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The Adventures of Tintin: Black Island

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Tintin, his dog Snowy, and his pals track down a gang that counterfeits money in their hide away on Scotland's Black Island!

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Reviews of The Adventures of Tintin: Black Island

Overall customer rating: 5.000
Peter G

Tintin's Ireland's adventure

by Peter G on Jun 3, 2012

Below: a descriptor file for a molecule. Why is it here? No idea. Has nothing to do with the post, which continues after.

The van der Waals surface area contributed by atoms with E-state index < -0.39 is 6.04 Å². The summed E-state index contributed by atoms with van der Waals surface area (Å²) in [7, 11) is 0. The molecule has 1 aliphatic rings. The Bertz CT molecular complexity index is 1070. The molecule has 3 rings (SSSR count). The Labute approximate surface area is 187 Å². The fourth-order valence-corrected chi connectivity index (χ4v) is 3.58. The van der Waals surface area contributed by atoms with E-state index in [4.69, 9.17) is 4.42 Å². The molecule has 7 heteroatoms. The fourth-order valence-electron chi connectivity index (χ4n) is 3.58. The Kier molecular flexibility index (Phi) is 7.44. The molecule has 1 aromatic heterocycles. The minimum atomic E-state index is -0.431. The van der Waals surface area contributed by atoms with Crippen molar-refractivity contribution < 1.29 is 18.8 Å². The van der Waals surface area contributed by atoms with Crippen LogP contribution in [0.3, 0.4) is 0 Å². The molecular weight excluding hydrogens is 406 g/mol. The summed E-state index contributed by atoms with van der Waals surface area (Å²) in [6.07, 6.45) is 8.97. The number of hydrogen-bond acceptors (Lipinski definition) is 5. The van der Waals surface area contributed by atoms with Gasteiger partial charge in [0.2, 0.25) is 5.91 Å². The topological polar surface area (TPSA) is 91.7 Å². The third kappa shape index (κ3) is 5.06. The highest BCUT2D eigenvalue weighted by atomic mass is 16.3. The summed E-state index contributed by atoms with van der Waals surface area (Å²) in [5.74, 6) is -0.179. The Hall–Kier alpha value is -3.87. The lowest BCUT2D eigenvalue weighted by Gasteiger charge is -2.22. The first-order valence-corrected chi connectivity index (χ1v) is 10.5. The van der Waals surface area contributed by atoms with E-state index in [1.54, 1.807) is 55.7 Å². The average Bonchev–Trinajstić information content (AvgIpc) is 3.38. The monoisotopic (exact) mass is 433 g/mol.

'The Black Island' is a major return to form after 'The Broken Ear', and one of my very favourite Tintin adventures. Set in England and Scotland, Herge utilises a very British whimsy and deadpan surrealism to chart the the young reporter's Richard Hannay-like hunt for a shady gang of forgers and fifth columnists (the adventure was serialised in 1937) - in fact the book's tone, mixing exciting mystery and bizarre humour anticipates that quintessentially English TV series, 'The Avengers'. Much of the book's pleasure lies in Herge's threading of visual motifs to pattern the story - the spluttering airplane that begins the adventure followed by a doomed cat and mouse chase between hero and villains, leading to the Thom(p)sons comandeering a mechanic as pilot even though he doesn't know how to fly, and hilariously hijacking a prestigious aerial show; or the reappearances of striking black against the appropriately muted English colours, from hapless detectives the Thom(p)sons, to the equally hapless firemen, to the haunted Black Island itself, a craggy rock crowned by a crumbling castle (whose passages and portals will delight amateur Freudians) with ominously black birds spiralling out of it, to the berserk monster who gaurds it, to the policemen who attempt to rescue Tintin. One extraordinary conceit displays Herge's masterful method of imperceptibly furthering the plot by seemingly digressive comedy, as Snowy's forlorn attempts to eat a found bone and drink leaking whisky reveal elements of the uncanny mystery. Another subplot, involving firemen who mislay the keys to the station during an emergency, and then have to chase a magpie to retrieve them, is pure Surrealism in the style of Rene Clair or (later on) Monty Python. Other jokes rework old favourites from silent cinema. The recreation of English villages and countryside, and the pub-sodden ghost-lore of Scotland, surpasses even TV's 'Ripping Yarns', while the furniture in this 60s reworking is to die for. Fundamental to the pleasure of the Tintin adventures is Herge's intimate knowledge of the way dogs behave - their loyalty diverted by appetite; their happiness; their need for reassurance and sleep; the bad-temper when faced with giants and terror of creepy crawlies. Rereading these adventures with two girls of my own has added untold pleasure to these books.

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